“THE FUTURE IS NOW,” reads the header from the online bill for Versions: The Creative Landscape of Virtual Reality, a conference held earlier this month at the New Museum, co-presented by NEW INC and Kill Screen. The slogan no doubt carries the clang of a hackneyed marketing catchphrase — a pulpy declaration of encroaching, Epcot-like, science-fictional kitsch (“Tomorrow, Today”). But in the context of Versions and the ever-burgeoning virtual reality scene, this phrase, despite itself, bears an irrefutable, almost self-evident legitimacy.
After decades in tempestuous, slow-going gestation, VR technology, once thought to be pure fantasy, is finally breaking through to the mainstream. The imperfect, prototypical VR headset display-units of recent years — which so exquisitely, if inadvertently, realized Kafka’s notion of “seasickness on dry land” — are now figuring to be a thing of the past. Oculus, Valve, and Sony will be shipping finished consumer products in the coming weeks, with more accessible cardboard models already widely available.
Versions — hosted by Jamin Warren and Julia Kaganskiy — jumped into the VR fray with interdisciplinary zeal, probing and unpacking the convergence of aesthetics, ethics, and multiple domains of science in the realm of this convoluted, magical technology.
VR is indeed a quixotic thing, rife with paradox and complication at every level, starting with its very name: the two words that tangle to form the term are, at a glance, poised like inwardly facing, positively-charged magnets, repelling one another with the force of their respective meanings. Practically like reality, except not, even though it’s also not not real. This tension is echoed in the irony that, although by definition VR is virtual through and through, more than any other medium its products need to painstakingly account for the bodily real (optics, proprioception, sensory perception) in order to function well and avoid causing nausea or migraines.
The point of departure for Versions seemed to be located around the margins of this topic — the way VR ruffles the familiar rapport between users and media. Several panelists conveyed the sense that the nature of our relation to VR is highly mutable, even germinal, insofar as it will dramatically evolve correlative to our growing familiarity with its yet-to-be-discovered forms. Janet Murray, professor of digital media at Georgia Tech, said that “we’re at a moment right now, which will pass, where the novelty of being in the virtual world … is thrilling in and of itself.” This point about passing fashions in VR was accompanied by vocal discontent about one particular trend, what artist Marte Roel called “the promiscuity of the word empathy in the VR world.” VR’s potential for provoking empathy in its audience, though widely vaunted, is also met with great contention. In a blog post commenting on a VR piece released by the New York Times Magazine, Murray asked: “Is VR the appropriate way to engage sympathy for child refugees or are child refugees the appropriate content to expand the market for VR?” This resistance to the “empathy machine” is no advocation for a canon of prohibitions — rather, it’s largely grounded in an aversion to subordinating VR to a set of easily (and perhaps even, per Murray, crassly) marketable conventions, limiting the development of a nascent technology with a manipulative sloganeering that potentially participates in an exploitative commodification of the misery of others.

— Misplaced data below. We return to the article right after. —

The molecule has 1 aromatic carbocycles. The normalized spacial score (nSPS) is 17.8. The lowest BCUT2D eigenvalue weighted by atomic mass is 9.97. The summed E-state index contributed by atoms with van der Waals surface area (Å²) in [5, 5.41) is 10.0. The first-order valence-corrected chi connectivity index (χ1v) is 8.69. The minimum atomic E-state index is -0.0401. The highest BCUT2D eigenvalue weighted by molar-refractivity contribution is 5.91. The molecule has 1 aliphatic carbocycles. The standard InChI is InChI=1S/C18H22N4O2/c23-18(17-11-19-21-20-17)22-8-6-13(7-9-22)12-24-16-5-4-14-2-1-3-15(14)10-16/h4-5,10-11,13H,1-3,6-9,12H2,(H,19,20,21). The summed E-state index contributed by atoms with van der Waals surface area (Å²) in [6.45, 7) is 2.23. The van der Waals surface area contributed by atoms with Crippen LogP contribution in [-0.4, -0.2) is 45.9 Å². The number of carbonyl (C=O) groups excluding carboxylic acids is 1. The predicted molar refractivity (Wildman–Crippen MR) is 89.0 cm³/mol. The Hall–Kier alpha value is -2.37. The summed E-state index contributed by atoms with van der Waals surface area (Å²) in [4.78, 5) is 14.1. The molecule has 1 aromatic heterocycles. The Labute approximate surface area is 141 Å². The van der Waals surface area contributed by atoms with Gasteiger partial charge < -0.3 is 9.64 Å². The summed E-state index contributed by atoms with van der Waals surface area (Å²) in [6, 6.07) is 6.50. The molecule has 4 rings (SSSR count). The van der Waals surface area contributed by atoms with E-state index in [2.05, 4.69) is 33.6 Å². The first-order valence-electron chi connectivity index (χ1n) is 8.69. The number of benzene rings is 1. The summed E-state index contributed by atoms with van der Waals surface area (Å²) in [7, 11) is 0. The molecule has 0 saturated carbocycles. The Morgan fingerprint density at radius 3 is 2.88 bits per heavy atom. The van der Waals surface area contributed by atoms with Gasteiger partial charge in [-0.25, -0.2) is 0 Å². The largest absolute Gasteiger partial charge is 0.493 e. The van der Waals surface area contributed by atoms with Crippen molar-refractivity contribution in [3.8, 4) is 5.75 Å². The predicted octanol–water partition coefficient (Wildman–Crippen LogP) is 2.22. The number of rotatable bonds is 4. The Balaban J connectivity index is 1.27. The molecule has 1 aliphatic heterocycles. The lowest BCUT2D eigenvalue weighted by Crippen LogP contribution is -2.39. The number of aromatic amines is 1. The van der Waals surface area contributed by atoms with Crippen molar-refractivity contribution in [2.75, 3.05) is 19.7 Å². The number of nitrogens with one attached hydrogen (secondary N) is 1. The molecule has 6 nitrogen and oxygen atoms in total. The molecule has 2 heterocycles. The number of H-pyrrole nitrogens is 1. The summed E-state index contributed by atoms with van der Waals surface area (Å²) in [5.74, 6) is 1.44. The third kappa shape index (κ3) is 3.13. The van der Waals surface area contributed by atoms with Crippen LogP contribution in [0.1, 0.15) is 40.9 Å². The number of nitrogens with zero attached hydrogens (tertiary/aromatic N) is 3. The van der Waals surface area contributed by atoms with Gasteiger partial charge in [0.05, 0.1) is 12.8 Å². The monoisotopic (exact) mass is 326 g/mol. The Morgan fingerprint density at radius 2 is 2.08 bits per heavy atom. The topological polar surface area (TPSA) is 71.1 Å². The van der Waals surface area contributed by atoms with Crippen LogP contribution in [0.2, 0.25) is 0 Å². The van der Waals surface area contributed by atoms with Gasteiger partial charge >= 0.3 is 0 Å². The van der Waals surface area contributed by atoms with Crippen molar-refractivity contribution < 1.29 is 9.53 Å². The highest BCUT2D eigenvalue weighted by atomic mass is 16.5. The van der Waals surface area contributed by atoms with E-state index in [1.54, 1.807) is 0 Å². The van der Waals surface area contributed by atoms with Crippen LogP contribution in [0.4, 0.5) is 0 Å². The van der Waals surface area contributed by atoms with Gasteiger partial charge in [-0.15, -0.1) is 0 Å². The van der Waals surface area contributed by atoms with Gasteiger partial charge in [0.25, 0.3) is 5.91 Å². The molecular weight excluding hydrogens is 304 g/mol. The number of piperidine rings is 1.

And while it is undeniable that VR is capable of showing things in entirely new and visceral ways, as several speakers at Versions suggested, it’s crucial to take stock of this newness with responsibility, even care. Artist and developer Omer Shapira, for example, began with the fundamental, questioning the notion that VR is a medium at all; rather, for him, it is “an achieved result” and “an end to a yet-to-be-defined means.” Shapira and others are committed to considering the fullness of VR’s possibilities, without barring the way to free experimentation with forms by prematurely encumbering them with equivocal determinations like “empathy machine.”